Teen Daughter Denies Having a Problem With Disordered Eating

By October 15, 2012

My daughter is currently 17 years old. Her disorder began when she was 13 years old; she was a little overweight and vowed to lose weight and become a “new person” upon returning to school after summer. She dieted all summer and reached the goal weight she thought she had wanted to be. Since then, she’s been anorexic, then “orthorexic” not eating any fat, now she’s moved on to being vegetarian but has been chewing and spitting out huge amounts of sweets. She has only had 2 periods; one brought on medically and one on her own. I never see her eat meals (she claims she eats at work, school, etc.) but only find evidence of the chewing and spitting huge amounts of candy and ice cream. We’ve been to several therapists and treatment centers but we always back out after a couple of months because she says she doesn’t need help. Is there a way I can help her or get her help even though most of the time she doesn’t think she has a problem (or won’t admit it)? I realize she has to want help but it’s killing me to see her like this. We’ve pretty much “lost” our daughter and we feel instead of having a family of 4, we have a family of 3. Her obsession has totally changed who she is – she used to value honesty and integrity and family but now seems like all she does is lie and sneak and think of reasons not to be with her family. She’s a beautiful girl and I believe her weight is perfect now (maybe 5 lbs under) but she thinks she’s fat. Please give me any suggestions – she will be going to college in another year or so (she’s a junior) and I know this can just get bigger if she is on her own. She is an honor student with a 4.0 GPA and will likely get a scholarship – I would hate to see this eating disorder ruin what she has worked so hard to attain. – Liz

Dear Liz,

My heart hurts for you in your difficult situation. Unfortunately, your feelings of helplessness and confusion are shared by so many parents who are watching their child suffer from disordered eating. It is especially difficult to see the personality and basic values of your daughter change as she becomes more and more preoccupied with food and weight. This is, of course, one reason that we hate to see teens dieting at early ages. It can begin a dangerous emotional and physical escalation.

It sounds as though you have had contact with several clinicians and treatment centers. Since your daughter’s struggle has been so long standing (over four years) and you haven’t seen her personal happiness improved AND since she is a driven student with a perfect GPA, I can understand your concern about college. Have any of her therapists suggested postponing college, if she is not emotionally and physically stable enough to deal with the increased stress? This would be a very sensitive and difficult decision to consider. I would suggest you undertake it only with careful consultation with professionals. Of course, it should never be presented to your daughter as a threat, but a sincere question to be explored.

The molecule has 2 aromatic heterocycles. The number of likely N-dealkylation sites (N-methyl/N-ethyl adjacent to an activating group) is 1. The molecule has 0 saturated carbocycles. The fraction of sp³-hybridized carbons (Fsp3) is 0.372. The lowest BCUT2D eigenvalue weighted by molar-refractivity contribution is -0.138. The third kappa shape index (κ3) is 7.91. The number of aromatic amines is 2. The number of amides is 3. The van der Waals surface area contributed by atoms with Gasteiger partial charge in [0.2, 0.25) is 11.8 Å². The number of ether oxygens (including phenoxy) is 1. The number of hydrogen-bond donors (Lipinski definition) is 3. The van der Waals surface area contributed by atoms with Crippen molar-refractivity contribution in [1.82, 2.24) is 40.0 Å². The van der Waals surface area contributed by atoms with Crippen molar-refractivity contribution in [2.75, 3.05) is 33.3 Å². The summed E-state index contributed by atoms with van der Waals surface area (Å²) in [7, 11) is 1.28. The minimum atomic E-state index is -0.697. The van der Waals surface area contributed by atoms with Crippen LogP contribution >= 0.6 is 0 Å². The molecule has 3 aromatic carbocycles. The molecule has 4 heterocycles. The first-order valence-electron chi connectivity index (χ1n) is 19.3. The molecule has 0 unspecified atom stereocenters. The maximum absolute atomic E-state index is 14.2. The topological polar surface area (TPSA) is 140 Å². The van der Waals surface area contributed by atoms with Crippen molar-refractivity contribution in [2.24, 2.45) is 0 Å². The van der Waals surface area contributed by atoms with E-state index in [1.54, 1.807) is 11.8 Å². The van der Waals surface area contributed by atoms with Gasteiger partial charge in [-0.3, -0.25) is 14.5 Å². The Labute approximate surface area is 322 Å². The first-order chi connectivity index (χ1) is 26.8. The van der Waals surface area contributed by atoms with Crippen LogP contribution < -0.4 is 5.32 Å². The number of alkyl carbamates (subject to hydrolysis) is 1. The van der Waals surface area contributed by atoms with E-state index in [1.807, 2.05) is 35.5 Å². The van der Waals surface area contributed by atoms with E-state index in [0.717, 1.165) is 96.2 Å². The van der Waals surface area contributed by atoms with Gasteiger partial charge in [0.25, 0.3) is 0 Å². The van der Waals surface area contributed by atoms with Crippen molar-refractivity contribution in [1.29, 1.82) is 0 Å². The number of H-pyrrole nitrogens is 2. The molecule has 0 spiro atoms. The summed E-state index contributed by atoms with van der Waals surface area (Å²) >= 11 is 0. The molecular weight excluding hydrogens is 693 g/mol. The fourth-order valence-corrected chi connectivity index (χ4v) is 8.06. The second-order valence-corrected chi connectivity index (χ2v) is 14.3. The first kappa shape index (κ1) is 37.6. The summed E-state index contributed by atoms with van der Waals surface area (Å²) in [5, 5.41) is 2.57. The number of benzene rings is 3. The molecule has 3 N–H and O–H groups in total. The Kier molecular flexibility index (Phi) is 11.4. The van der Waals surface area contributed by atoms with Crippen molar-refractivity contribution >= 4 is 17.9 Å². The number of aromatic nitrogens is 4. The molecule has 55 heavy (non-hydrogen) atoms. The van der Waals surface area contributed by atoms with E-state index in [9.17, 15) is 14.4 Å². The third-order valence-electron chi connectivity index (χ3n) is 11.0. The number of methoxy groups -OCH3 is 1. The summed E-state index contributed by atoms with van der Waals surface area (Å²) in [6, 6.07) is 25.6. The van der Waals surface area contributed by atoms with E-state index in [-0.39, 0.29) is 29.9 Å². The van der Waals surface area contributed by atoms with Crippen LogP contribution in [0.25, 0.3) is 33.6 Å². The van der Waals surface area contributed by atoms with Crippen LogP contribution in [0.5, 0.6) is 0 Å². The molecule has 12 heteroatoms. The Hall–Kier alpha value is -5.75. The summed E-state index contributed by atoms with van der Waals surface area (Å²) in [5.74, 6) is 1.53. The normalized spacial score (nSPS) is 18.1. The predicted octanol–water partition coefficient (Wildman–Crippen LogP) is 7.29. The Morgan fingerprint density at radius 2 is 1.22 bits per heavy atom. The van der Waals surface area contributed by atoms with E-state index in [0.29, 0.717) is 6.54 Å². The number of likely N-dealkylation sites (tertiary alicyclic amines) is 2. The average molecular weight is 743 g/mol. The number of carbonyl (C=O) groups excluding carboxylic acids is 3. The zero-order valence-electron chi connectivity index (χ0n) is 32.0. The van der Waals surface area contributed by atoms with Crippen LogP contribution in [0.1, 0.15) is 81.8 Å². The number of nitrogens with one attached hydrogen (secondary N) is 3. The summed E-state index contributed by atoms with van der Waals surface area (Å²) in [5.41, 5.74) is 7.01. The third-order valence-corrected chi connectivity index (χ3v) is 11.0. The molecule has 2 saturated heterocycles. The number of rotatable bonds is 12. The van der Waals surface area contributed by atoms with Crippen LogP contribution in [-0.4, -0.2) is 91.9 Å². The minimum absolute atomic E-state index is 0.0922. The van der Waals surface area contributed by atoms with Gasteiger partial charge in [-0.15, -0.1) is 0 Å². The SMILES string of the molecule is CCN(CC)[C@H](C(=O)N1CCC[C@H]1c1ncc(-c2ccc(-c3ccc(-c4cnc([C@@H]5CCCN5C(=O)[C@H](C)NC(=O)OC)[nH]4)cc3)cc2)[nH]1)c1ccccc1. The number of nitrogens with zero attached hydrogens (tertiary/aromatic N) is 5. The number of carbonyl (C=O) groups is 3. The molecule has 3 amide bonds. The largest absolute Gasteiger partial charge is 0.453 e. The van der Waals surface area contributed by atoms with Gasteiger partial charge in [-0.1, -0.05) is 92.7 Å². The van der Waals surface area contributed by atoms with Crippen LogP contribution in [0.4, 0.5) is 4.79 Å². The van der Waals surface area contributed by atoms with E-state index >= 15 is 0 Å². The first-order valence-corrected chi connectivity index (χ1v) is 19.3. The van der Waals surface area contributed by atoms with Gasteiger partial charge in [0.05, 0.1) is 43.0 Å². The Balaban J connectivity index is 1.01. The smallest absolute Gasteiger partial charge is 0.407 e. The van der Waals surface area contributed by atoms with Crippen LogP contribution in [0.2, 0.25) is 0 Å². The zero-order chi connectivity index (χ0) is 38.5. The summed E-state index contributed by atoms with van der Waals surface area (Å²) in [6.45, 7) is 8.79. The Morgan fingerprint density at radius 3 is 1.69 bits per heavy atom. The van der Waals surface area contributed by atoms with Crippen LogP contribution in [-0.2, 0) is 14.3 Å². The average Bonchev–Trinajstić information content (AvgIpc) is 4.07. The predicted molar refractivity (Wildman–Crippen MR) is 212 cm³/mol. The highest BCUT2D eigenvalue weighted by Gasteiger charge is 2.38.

Postponing college is only one possibility for your daughter, but it is one that many young people have made. And generally, those individuals and their families are so grateful that they took time out in order to become healthier. I’ve worked with college students for many years. It is incredibly difficult for a young woman who is struggling to meet the social and academic demands of college. She might pull great grades. But at what cost?

I am in no way recommending this action for your child. Again, this is only ONE perspective to consider when many other efforts have failed. The issue of college provides an opportunity to re-open a conversation of your concerns for her.

Also, you brought up a very good point, Liz, regarding ending treatment prematurely. It would be advisable to contract with your daughter to make a commitment to getting help over several months. Some parents contract with their teenage child to participate in therapy in preparation for college. I would also strongly suggest an appointment with her physician to discuss her dysmennorhea or infrequent periods. You may know that osteoporosis is a big risk if your daughter is not having her period. This should be discussed with a physician.

You might also find insight in the book Chasing Silhouettes:How to Help a Loved One Battling and Eating Disorder.

And finally, remember, although you love your daughter tremendously, you are limited in how much you can choose for her. I wish you peace in your journey.